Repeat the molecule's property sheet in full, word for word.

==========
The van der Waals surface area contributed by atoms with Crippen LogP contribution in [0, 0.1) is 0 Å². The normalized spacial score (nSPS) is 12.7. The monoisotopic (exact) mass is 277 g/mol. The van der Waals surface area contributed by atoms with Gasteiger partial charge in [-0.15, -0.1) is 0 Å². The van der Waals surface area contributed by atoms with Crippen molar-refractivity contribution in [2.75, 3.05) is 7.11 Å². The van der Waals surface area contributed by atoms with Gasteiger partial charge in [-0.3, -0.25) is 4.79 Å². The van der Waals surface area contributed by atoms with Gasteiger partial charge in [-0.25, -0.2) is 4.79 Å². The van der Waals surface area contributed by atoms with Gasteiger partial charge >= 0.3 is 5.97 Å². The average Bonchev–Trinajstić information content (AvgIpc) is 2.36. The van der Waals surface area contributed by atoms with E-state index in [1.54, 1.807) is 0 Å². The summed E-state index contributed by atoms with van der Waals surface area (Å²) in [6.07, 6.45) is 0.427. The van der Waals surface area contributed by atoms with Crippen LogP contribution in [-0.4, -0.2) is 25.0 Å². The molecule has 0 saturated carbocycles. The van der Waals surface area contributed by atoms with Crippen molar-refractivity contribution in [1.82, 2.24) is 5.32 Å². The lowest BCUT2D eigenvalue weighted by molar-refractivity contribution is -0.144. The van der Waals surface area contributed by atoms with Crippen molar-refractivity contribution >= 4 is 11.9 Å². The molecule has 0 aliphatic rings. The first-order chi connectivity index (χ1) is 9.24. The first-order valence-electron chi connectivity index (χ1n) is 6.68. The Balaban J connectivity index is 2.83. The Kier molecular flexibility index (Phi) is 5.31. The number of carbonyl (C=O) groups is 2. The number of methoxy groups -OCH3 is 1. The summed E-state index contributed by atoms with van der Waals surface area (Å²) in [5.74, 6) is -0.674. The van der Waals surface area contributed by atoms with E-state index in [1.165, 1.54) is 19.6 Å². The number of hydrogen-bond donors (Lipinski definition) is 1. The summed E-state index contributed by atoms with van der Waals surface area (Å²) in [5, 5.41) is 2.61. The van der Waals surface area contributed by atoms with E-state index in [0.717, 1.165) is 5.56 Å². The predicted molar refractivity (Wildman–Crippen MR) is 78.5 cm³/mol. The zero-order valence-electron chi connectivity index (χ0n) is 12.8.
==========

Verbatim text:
The van der Waals surface area contributed by atoms with Crippen LogP contribution in [0, 0.1) is 0 Å². The normalized spacial score (nSPS) is 12.7. The monoisotopic (exact) mass is 277 g/mol. The van der Waals surface area contributed by atoms with Gasteiger partial charge in [-0.15, -0.1) is 0 Å². The van der Waals surface area contributed by atoms with Crippen molar-refractivity contribution in [2.75, 3.05) is 7.11 Å². The van der Waals surface area contributed by atoms with Gasteiger partial charge in [-0.3, -0.25) is 4.79 Å². The van der Waals surface area contributed by atoms with Gasteiger partial charge in [-0.25, -0.2) is 4.79 Å². The van der Waals surface area contributed by atoms with Gasteiger partial charge >= 0.3 is 5.97 Å². The average Bonchev–Trinajstić information content (AvgIpc) is 2.36. The van der Waals surface area contributed by atoms with E-state index in [1.54, 1.807) is 0 Å². The summed E-state index contributed by atoms with van der Waals surface area (Å²) in [6.07, 6.45) is 0.427. The van der Waals surface area contributed by atoms with Crippen LogP contribution in [-0.4, -0.2) is 25.0 Å². The molecule has 0 saturated carbocycles. The van der Waals surface area contributed by atoms with Crippen molar-refractivity contribution in [1.82, 2.24) is 5.32 Å². The lowest BCUT2D eigenvalue weighted by molar-refractivity contribution is -0.144. The van der Waals surface area contributed by atoms with Crippen molar-refractivity contribution >= 4 is 11.9 Å². The molecule has 0 aliphatic rings. The first-order chi connectivity index (χ1) is 9.24. The first-order valence-electron chi connectivity index (χ1n) is 6.68. The Balaban J connectivity index is 2.83. The Kier molecular flexibility index (Phi) is 5.31. The number of carbonyl (C=O) groups is 2. The number of methoxy groups -OCH3 is 1. The summed E-state index contributed by atoms with van der Waals surface area (Å²) in [5.74, 6) is -0.674. The van der Waals surface area contributed by atoms with E-state index in [1.165, 1.54) is 19.6 Å². The number of hydrogen-bond donors (Lipinski definition) is 1. The summed E-state index contributed by atoms with van der Waals surface area (Å²) in [5, 5.41) is 2.61. The van der Waals surface area contributed by atoms with E-state index in [0.717, 1.165) is 5.56 Å². The predicted molar refractivity (Wildman–Crippen MR) is 78.5 cm³/mol. The zero-order valence-electron chi connectivity index (χ0n) is 12.8.